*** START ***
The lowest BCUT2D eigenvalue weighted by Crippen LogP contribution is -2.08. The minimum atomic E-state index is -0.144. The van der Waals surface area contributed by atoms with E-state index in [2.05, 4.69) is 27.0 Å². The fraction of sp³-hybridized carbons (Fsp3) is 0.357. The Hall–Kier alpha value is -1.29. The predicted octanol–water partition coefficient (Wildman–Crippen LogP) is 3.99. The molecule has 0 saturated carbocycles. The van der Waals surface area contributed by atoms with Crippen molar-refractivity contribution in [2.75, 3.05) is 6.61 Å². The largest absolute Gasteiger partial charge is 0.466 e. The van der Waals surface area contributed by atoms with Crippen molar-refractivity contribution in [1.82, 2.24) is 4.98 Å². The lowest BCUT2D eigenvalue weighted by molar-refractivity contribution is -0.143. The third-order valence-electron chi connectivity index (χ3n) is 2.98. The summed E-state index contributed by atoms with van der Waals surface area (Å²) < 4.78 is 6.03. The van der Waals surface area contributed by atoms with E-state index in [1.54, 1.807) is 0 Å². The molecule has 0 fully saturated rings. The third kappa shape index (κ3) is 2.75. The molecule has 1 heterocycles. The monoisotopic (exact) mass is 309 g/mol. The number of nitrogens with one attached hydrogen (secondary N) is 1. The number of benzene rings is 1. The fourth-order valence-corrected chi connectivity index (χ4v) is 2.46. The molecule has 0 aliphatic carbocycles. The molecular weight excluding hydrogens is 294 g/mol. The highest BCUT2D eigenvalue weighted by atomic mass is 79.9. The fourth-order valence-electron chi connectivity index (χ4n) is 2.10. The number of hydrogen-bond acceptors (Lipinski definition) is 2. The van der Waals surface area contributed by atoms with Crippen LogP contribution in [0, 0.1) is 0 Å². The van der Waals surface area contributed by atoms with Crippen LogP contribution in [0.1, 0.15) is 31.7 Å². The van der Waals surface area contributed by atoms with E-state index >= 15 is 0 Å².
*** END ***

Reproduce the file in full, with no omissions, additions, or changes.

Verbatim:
The lowest BCUT2D eigenvalue weighted by Crippen LogP contribution is -2.08. The minimum atomic E-state index is -0.144. The van der Waals surface area contributed by atoms with E-state index in [2.05, 4.69) is 27.0 Å². The fraction of sp³-hybridized carbons (Fsp3) is 0.357. The Hall–Kier alpha value is -1.29. The predicted octanol–water partition coefficient (Wildman–Crippen LogP) is 3.99. The molecule has 0 saturated carbocycles. The van der Waals surface area contributed by atoms with Crippen molar-refractivity contribution in [2.75, 3.05) is 6.61 Å². The largest absolute Gasteiger partial charge is 0.466 e. The van der Waals surface area contributed by atoms with Crippen molar-refractivity contribution in [1.82, 2.24) is 4.98 Å². The lowest BCUT2D eigenvalue weighted by molar-refractivity contribution is -0.143. The third-order valence-electron chi connectivity index (χ3n) is 2.98. The summed E-state index contributed by atoms with van der Waals surface area (Å²) < 4.78 is 6.03. The van der Waals surface area contributed by atoms with E-state index in [1.54, 1.807) is 0 Å². The molecule has 0 fully saturated rings. The third kappa shape index (κ3) is 2.75. The molecule has 1 heterocycles. The monoisotopic (exact) mass is 309 g/mol. The number of nitrogens with one attached hydrogen (secondary N) is 1. The number of benzene rings is 1. The fourth-order valence-corrected chi connectivity index (χ4v) is 2.46. The molecule has 0 aliphatic carbocycles. The molecular weight excluding hydrogens is 294 g/mol. The highest BCUT2D eigenvalue weighted by atomic mass is 79.9. The fourth-order valence-electron chi connectivity index (χ4n) is 2.10. The number of hydrogen-bond acceptors (Lipinski definition) is 2. The van der Waals surface area contributed by atoms with Crippen LogP contribution in [0, 0.1) is 0 Å². The van der Waals surface area contributed by atoms with Crippen LogP contribution in [0.1, 0.15) is 31.7 Å². The van der Waals surface area contributed by atoms with E-state index >= 15 is 0 Å².